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What We’re Reading: December 10, 2015

By The Prindle Institute for Ethics
10 Dec 2015
Image created from a photograph by Conner Gordon

29 Scholarly Societies’ Statement on ‘Campus Carry’ (Inside Higher Ed)
“Twenty-nine scholarly societies on Monday issued a joint statement opposing the Texas “campus carry” law that will significantly expand the right to carry arms on public university campuses.”

How Mark Zuckerberg’s Altruism Helps Himself (New York Times)
by Jesse Eisinger [PRO PUBLICA]
“Mark Zuckerberg did not donate $45 billion to charity. You may have heard that, but that was wrong. Here’s what happened instead: Mr. Zuckerberg created an investment vehicle. Sorry for the slightly less sexy headline.”

What the Hell Just Happened on MSNBC and CNN? (Atlantic)
by David A. Graham
“Reporters were given free rein to walk through an apartment that is an important part of the investigation, and they were allowed to handle what one would expect to be evidence. Police didn’t appear to know the media tour was going on.”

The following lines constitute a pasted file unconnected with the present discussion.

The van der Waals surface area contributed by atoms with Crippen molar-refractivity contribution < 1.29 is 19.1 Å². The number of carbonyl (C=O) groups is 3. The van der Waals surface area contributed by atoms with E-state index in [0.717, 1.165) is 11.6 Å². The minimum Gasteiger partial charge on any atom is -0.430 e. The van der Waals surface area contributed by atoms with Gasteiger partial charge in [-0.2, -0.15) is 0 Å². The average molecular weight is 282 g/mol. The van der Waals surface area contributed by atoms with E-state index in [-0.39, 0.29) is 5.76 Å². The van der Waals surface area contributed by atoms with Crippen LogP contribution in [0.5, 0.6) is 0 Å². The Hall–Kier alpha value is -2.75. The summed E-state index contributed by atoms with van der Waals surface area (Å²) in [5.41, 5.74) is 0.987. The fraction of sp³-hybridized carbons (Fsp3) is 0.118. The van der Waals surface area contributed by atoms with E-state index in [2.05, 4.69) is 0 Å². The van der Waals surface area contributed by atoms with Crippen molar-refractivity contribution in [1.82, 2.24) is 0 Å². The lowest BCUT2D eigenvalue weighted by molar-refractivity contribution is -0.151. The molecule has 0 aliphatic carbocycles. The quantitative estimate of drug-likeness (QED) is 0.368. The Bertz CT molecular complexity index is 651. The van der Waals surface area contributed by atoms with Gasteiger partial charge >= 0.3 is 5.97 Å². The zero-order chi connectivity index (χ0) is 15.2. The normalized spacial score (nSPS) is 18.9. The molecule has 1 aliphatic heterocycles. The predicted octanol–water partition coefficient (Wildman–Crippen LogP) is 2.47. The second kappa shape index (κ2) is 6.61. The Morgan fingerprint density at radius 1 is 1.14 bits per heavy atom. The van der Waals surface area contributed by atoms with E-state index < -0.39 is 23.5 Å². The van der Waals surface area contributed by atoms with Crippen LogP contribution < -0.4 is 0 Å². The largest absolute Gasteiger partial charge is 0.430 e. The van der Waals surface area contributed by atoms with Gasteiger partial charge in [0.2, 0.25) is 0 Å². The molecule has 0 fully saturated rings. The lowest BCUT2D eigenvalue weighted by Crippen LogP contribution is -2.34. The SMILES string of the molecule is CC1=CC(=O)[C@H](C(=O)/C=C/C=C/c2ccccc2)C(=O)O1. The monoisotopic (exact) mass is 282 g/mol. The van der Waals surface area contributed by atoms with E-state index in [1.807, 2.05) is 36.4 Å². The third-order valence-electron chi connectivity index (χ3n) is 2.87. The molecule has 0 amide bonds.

Trigger Warning Skepticism (Inside Higher Ed)
by Colleen Flaherty
“A majority of respondents — 62 percent — said they believed trigger warnings have or will have a negative effect on academic freedom, and 45 percent think warnings have a negative effect on classroom dynamics. But 17 percent — what the report calls a substantial minority — were favorable to trigger warnings, and many of those said they see them as a sign of respect that builds trust between a professor and students, and helps students better engage with difficult material.”

“Political identity is fair game for hatred”: how Republicans and Democrats discriminate (Vox)
by Ezra Klein and Alvin Chang
“But even as American voters remained relatively centrist, they seemed to be getting angrier and more fearful of the other side.”

How Obama Thinks About Terrorism (Atlantic)
by Peter Beinart
“While Republicans think ISIS is strong and growing stronger, Obama thinks it’s weak and growing weaker.”

Supreme Court Justices’ Comments Don’t Bode Well for Affirmative Action (New York Times)
by Adam Liptak
“In a remark that drew muted gasps in the courtroom, Justice Antonin Scalia said that minority students with inferior academic credentials may be better off at ‘a less advanced school, a slower-track school where they do well.'”

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